Home » misprepresentations

Tag: misprepresentations

Day Trader Lied About Track Record

The SEC charged an unregistered day trader for lying about his trading success and misappropriating client funds. The defendant convinced clients to hire him by asserting that that he had done very well as a day trader over several years and then promised over 50% annualized returns.  Once retained, the trader did very poorly and siphoned client assets for personal expenses.  According to the SEC, he then concealed his misconduct by delivering false account statements and implementing a microcap wash sale scheme.  The defendant also faces criminal charges brought by the U.S. Attorney’s Office for the Eastern District of New York.

Lying about your investment track record constitutes securities fraud, subjecting you to civil and criminal penalties.  Do not make performance claims unless you can affirmatively support your claims with hard data. 

Adviser Faces Industry Death Penalty and Criminal Prosecution for Ignoring Custody Rule

An adviser agreed to shutter the firm and close its private fund and pay over $1.1 Million in disgorgement and interest for lying to clients about the safety of their assets.  The firm’s principal has also been barred from the industry and faces criminal prosecution.  According to the SEC, the firm violated the custody rule (206(4)-2) by failing to deliver audited fund financial statements and then lying to clients about the fund’s assets and pendency of the audit.  The SEC alleges that the respondents misappropriated client assets for personal and firm expenses and lied to clients with false account statements, tax documents and Form ADV.  The SEC also charges the respondents with securities fraud.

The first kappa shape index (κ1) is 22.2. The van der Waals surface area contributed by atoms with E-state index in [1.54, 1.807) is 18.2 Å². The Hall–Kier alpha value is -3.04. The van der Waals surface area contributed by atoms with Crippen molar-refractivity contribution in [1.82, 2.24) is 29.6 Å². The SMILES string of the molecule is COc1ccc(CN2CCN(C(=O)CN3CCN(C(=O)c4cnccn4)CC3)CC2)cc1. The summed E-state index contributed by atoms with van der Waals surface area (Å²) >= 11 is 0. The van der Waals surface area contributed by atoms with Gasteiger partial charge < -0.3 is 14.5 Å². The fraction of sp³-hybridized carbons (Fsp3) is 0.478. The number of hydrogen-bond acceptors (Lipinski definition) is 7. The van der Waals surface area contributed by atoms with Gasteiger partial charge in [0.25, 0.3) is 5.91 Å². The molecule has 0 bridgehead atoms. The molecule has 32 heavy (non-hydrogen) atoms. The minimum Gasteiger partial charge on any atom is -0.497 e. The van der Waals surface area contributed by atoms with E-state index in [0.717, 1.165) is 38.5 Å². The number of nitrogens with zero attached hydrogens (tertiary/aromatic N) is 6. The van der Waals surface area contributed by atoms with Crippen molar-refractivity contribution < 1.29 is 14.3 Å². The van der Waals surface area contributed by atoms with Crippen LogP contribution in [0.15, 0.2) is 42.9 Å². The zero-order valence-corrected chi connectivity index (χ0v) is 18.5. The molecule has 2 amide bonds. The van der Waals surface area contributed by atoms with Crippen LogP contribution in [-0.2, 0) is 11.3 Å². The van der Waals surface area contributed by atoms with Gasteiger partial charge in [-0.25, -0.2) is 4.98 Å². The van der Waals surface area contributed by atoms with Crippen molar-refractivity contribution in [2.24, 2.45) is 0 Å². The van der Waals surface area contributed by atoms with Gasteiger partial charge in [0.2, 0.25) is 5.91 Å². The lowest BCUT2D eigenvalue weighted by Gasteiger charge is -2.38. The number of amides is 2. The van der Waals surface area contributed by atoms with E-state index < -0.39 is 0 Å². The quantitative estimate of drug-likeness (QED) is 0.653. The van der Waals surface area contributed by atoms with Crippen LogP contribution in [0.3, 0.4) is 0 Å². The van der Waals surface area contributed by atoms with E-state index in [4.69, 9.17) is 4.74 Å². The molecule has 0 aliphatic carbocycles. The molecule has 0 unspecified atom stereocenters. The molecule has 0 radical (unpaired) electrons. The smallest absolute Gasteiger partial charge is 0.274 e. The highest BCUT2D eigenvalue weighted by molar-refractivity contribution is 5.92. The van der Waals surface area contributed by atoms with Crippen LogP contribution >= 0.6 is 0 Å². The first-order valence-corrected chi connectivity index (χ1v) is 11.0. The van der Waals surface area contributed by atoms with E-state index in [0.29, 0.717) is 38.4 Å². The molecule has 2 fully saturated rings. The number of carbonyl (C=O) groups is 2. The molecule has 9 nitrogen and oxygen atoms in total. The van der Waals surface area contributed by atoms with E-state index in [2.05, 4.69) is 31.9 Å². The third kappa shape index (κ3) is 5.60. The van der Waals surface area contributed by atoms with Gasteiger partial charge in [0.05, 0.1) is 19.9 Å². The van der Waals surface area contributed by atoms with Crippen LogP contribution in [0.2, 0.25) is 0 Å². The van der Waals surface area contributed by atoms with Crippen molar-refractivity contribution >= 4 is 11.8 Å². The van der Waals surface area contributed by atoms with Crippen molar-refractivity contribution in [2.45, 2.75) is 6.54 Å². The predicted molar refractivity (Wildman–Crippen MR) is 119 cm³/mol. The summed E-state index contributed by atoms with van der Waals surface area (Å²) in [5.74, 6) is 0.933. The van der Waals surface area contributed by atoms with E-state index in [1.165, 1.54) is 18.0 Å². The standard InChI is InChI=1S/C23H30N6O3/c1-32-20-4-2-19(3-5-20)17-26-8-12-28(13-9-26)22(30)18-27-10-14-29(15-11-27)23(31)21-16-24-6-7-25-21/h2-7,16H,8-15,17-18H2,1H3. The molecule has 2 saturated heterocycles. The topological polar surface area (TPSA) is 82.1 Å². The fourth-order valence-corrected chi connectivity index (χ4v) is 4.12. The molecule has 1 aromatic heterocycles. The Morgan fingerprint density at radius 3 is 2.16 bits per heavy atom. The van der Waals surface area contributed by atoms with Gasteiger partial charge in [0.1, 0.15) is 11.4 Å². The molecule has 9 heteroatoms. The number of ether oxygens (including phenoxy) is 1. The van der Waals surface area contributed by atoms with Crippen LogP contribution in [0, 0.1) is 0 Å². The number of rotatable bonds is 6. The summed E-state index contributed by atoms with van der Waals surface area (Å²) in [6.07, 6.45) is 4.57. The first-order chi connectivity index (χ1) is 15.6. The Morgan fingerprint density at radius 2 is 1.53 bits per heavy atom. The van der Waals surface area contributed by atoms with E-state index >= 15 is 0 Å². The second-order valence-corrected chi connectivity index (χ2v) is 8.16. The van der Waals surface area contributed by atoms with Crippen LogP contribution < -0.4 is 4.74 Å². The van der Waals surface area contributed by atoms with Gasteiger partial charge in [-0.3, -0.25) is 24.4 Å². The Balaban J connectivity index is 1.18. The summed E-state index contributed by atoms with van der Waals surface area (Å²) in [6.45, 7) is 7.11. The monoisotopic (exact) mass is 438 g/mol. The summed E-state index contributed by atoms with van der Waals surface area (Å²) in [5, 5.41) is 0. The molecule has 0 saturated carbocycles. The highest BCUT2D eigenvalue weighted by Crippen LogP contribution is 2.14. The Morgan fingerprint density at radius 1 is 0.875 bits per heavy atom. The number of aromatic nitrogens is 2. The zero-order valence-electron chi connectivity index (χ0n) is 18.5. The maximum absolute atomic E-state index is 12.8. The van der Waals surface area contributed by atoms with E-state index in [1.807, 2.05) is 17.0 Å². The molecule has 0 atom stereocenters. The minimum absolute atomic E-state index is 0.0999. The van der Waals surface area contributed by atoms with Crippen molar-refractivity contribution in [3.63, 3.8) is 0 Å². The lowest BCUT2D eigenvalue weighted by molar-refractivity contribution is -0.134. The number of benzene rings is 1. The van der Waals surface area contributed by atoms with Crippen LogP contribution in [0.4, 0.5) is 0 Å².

It is a HUGE warning sign when a fund manager fails to deliver audited financial statements, regardless of the ostensible reasons for delay.  What may be most shocking is that this firm engaged in unlawful conduct for at least 11 years until the SEC uncovered wrongdoing during a routine OCIE exam in 2018. 

SEC Alleges Short Seller Disseminated False Negative Information

 

The SEC has commenced enforcement proceedings against a hedge fund manager for taking short positions in a public company and then engaging in a negative and public relations campaign to drive down the company’s stock price.  The hedge fund manager used interviews, social media and published research reports to make false claims about the company’s product and financial situation.  According to the SEC, the false negative information had the intended effect of lowering the company’s stock price, which fell 34% during his negative campaign.  The SEC charges violations of the anti-fraud rules.

OUR TAKE:  We suspect that many public companies are cheering this action because the SEC seeks to chill a short seller from disseminating negative information for financial gain.  In this case, the SEC maintains that the hedge fund made false factual statements.  This type of case will not help prevent negative opinions based on accurate facts.